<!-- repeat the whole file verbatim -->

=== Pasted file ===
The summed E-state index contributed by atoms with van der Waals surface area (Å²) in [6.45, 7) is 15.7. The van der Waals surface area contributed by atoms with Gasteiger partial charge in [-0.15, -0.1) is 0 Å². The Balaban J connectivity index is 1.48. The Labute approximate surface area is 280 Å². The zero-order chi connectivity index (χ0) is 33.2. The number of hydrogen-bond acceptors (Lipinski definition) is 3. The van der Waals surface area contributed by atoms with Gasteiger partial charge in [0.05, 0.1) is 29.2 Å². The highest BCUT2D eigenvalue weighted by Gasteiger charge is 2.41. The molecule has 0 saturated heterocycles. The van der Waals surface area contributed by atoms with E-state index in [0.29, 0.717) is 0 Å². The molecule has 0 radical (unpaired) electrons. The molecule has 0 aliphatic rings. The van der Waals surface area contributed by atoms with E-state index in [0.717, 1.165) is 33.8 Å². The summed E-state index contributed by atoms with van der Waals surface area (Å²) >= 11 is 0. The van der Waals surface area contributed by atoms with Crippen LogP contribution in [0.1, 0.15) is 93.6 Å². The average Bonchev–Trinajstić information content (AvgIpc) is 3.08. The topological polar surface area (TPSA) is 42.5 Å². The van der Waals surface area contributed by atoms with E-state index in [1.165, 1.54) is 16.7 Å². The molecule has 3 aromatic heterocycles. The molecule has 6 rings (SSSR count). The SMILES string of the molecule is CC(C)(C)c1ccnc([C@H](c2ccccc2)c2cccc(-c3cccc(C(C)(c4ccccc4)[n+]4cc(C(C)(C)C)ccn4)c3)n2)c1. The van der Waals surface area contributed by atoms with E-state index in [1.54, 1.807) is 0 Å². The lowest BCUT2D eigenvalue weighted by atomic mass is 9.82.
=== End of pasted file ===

The summed E-state index contributed by atoms with van der Waals surface area (Å²) in [6.45, 7) is 15.7. The van der Waals surface area contributed by atoms with Gasteiger partial charge in [-0.15, -0.1) is 0 Å². The Balaban J connectivity index is 1.48. The Labute approximate surface area is 280 Å². The zero-order chi connectivity index (χ0) is 33.2. The number of hydrogen-bond acceptors (Lipinski definition) is 3. The van der Waals surface area contributed by atoms with Gasteiger partial charge in [0.05, 0.1) is 29.2 Å². The highest BCUT2D eigenvalue weighted by Gasteiger charge is 2.41. The molecule has 0 saturated heterocycles. The van der Waals surface area contributed by atoms with E-state index in [0.29, 0.717) is 0 Å². The molecule has 0 radical (unpaired) electrons. The molecule has 0 aliphatic rings. The van der Waals surface area contributed by atoms with E-state index in [0.717, 1.165) is 33.8 Å². The summed E-state index contributed by atoms with van der Waals surface area (Å²) >= 11 is 0. The van der Waals surface area contributed by atoms with Crippen LogP contribution in [0.1, 0.15) is 93.6 Å². The average Bonchev–Trinajstić information content (AvgIpc) is 3.08. The topological polar surface area (TPSA) is 42.5 Å². The van der Waals surface area contributed by atoms with E-state index in [1.165, 1.54) is 16.7 Å². The molecule has 3 aromatic heterocycles. The molecule has 6 rings (SSSR count). The SMILES string of the molecule is CC(C)(C)c1ccnc([C@H](c2ccccc2)c2cccc(-c3cccc(C(C)(c4ccccc4)[n+]4cc(C(C)(C)C)ccn4)c3)n2)c1. The van der Waals surface area contributed by atoms with E-state index in [1.54, 1.807) is 0 Å². The lowest BCUT2D eigenvalue weighted by atomic mass is 9.82.